The Captain of Liverpool Collegiate has hit out at moves to try and make the game safer, saying it goes against the very traditions of the game.
In the bid to reduce the risk of concussion, from July this year, within the community game the permissible tackle height will be below the waist. According to the RFU: “Encouraging the tackler to bend more at the waist will minimise the risk of this occurring (concussion) while maintaining the tackle as an integral part of the game.”
It’s a decision that arguably will be difficult to accept for older players, who have used a consistent tackle technique throughout their careers.
Chris Lloyd, first team captain of Liverpool Collegiate RFU is concerned for the future of the community game.
“It’s going to further reduce an already diminishing generation of players, I’m 6’5’’ and getting old and I’m already struggling to get down low. There might not be a place in the game for me anymore.”
Inadvertently, this decision may have a further consequence for amateur clubs such as Liverpool Collegiate, who rely heavily on volunteers, who are drawn mainly from former players. Rugby Union is no exception:
“Post Covid playing numbers have dropped, especially in the northwest, we’re seeing clubs that used to have four teams reduced to one so there’s already an issue”.
“We rely on the older generation dipping their hand in when they can, and I’ve already spoken to a few of our vets who have said “what are we supposed to do now?”.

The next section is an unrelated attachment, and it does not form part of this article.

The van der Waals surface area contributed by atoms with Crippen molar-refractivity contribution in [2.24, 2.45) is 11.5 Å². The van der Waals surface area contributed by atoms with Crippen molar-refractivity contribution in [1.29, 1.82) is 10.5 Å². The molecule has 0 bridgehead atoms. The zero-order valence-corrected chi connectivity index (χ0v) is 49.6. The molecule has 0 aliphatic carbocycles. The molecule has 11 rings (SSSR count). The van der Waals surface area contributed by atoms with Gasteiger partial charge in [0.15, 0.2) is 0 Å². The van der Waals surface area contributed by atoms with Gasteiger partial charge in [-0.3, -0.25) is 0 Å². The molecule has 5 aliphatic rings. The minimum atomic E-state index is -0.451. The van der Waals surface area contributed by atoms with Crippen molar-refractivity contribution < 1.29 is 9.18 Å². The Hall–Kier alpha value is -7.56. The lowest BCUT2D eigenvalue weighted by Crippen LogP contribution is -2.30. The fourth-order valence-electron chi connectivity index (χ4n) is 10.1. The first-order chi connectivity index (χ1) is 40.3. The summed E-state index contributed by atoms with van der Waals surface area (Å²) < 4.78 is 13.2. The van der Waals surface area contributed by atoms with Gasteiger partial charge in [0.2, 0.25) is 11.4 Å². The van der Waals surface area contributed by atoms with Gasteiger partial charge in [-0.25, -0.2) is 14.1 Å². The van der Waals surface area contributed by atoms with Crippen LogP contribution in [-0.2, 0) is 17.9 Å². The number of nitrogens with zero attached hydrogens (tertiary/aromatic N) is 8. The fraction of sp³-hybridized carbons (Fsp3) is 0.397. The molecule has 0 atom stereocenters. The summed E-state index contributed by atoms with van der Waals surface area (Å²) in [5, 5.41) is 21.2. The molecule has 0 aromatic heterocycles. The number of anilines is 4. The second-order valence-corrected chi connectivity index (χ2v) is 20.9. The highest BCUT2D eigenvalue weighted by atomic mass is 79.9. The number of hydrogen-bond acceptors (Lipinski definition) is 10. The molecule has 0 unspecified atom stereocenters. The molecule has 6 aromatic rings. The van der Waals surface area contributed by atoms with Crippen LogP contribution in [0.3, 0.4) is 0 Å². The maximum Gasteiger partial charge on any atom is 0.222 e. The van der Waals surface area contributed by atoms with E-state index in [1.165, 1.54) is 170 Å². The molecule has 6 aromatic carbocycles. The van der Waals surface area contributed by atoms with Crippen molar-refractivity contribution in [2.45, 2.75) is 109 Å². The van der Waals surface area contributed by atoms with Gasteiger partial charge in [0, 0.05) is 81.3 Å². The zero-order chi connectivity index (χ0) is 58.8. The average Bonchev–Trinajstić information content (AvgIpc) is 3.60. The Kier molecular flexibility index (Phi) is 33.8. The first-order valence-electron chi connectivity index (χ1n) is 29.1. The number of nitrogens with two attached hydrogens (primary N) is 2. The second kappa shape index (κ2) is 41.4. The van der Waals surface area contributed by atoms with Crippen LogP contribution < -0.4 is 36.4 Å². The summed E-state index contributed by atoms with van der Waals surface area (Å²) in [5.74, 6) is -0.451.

Lloyd feels the RFU have “jumped the gun a bit” missing out on vital steps before reaching the controversial decision.
“I thought that they made good strides towards having a zero-tolerance policy on tackles over shoulder height.”
“To go from that standpoint straight to no tackles above waist height seems wrong to me”.
He also has concern for the tackler: “We may see a lot more concussions when heads make contact with knees or thighs”.
It is a decision that has provoked concern across the country, in the community game and beyond, with petitions organised to challenge the law change.
There is clearly an argument the game will be safer. Concussion is prevalent has plagued the sport for years, much more controversially so now, with top internationals suffering from dementia symptoms.
In July 2022 a report stated that elite rugby had hit its highest concussion rates since records began. In the 2020-21 season alone, there was an average of 22.2 incidents of concussion per one thousand hours of playing time.
A similar change in the law in the lower reaches of the French game have resulted in cases of concussion falling by 60%.
However, by implementing the changes at all levels, there may be severe consequences for the sport. Volunteers are the beating heart on which grassroots sport is built.
Participation in rugby union plummeted from 256,600 to 195,000 between 2016 and 2020. This change may exacerbate this decline further.